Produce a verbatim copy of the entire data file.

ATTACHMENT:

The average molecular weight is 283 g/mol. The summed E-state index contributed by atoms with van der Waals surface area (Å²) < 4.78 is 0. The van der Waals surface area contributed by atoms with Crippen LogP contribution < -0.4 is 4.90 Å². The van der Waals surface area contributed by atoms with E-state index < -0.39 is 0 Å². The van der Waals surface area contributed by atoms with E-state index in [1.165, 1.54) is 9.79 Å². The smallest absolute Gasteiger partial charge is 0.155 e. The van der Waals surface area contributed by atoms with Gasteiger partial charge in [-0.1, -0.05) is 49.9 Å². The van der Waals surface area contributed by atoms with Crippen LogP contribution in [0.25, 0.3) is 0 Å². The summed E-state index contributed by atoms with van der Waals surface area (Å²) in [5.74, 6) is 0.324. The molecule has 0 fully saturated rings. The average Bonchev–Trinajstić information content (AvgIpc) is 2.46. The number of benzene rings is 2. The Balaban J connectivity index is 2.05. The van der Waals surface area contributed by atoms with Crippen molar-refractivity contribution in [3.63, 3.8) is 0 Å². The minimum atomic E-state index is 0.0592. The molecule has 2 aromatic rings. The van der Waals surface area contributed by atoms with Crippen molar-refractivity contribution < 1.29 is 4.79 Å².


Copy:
The average molecular weight is 283 g/mol. The summed E-state index contributed by atoms with van der Waals surface area (Å²) < 4.78 is 0. The van der Waals surface area contributed by atoms with Crippen LogP contribution < -0.4 is 4.90 Å². The van der Waals surface area contributed by atoms with E-state index < -0.39 is 0 Å². The van der Waals surface area contributed by atoms with E-state index in [1.165, 1.54) is 9.79 Å². The smallest absolute Gasteiger partial charge is 0.155 e. The van der Waals surface area contributed by atoms with Gasteiger partial charge in [-0.1, -0.05) is 49.9 Å². The van der Waals surface area contributed by atoms with Crippen LogP contribution in [0.25, 0.3) is 0 Å². The summed E-state index contributed by atoms with van der Waals surface area (Å²) in [5.74, 6) is 0.324. The molecule has 0 fully saturated rings. The average Bonchev–Trinajstić information content (AvgIpc) is 2.46. The number of benzene rings is 2. The Balaban J connectivity index is 2.05. The van der Waals surface area contributed by atoms with Crippen molar-refractivity contribution in [3.63, 3.8) is 0 Å². The minimum atomic E-state index is 0.0592. The molecule has 2 aromatic rings. The van der Waals surface area contributed by atoms with Crippen molar-refractivity contribution < 1.29 is 4.79 Å².